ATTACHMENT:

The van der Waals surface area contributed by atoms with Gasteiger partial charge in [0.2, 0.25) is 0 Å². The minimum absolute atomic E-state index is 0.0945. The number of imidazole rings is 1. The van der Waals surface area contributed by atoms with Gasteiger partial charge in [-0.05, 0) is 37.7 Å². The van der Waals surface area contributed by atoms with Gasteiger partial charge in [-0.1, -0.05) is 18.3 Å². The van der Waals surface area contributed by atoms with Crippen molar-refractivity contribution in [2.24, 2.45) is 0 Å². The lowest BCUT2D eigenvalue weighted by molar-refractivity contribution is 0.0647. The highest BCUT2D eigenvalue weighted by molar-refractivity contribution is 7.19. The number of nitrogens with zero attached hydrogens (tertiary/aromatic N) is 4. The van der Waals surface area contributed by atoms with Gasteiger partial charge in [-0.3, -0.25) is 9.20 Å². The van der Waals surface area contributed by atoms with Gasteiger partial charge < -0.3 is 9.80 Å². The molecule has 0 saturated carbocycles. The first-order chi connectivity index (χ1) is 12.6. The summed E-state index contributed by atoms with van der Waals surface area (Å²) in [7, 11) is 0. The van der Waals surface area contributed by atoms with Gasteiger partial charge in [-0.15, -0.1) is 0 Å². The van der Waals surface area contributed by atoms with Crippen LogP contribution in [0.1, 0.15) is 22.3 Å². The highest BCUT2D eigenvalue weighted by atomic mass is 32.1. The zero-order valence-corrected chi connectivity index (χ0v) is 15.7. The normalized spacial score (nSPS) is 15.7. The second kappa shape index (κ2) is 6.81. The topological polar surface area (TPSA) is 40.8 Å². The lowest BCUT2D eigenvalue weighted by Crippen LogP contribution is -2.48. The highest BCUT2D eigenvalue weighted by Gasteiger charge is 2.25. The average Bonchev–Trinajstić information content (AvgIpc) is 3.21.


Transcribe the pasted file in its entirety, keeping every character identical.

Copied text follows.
The van der Waals surface area contributed by atoms with Gasteiger partial charge in [0.2, 0.25) is 0 Å². The minimum absolute atomic E-state index is 0.0945. The number of imidazole rings is 1. The van der Waals surface area contributed by atoms with Gasteiger partial charge in [-0.05, 0) is 37.7 Å². The van der Waals surface area contributed by atoms with Gasteiger partial charge in [-0.1, -0.05) is 18.3 Å². The van der Waals surface area contributed by atoms with Crippen molar-refractivity contribution in [2.24, 2.45) is 0 Å². The lowest BCUT2D eigenvalue weighted by molar-refractivity contribution is 0.0647. The highest BCUT2D eigenvalue weighted by molar-refractivity contribution is 7.19. The number of nitrogens with zero attached hydrogens (tertiary/aromatic N) is 4. The van der Waals surface area contributed by atoms with Gasteiger partial charge in [-0.3, -0.25) is 9.20 Å². The van der Waals surface area contributed by atoms with Gasteiger partial charge < -0.3 is 9.80 Å². The molecule has 0 saturated carbocycles. The first-order chi connectivity index (χ1) is 12.6. The summed E-state index contributed by atoms with van der Waals surface area (Å²) in [7, 11) is 0. The van der Waals surface area contributed by atoms with Gasteiger partial charge in [-0.15, -0.1) is 0 Å². The van der Waals surface area contributed by atoms with Crippen LogP contribution in [0.1, 0.15) is 22.3 Å². The highest BCUT2D eigenvalue weighted by atomic mass is 32.1. The zero-order valence-corrected chi connectivity index (χ0v) is 15.7. The normalized spacial score (nSPS) is 15.7. The second kappa shape index (κ2) is 6.81. The topological polar surface area (TPSA) is 40.8 Å². The lowest BCUT2D eigenvalue weighted by Crippen LogP contribution is -2.48. The highest BCUT2D eigenvalue weighted by Gasteiger charge is 2.25. The average Bonchev–Trinajstić information content (AvgIpc) is 3.21.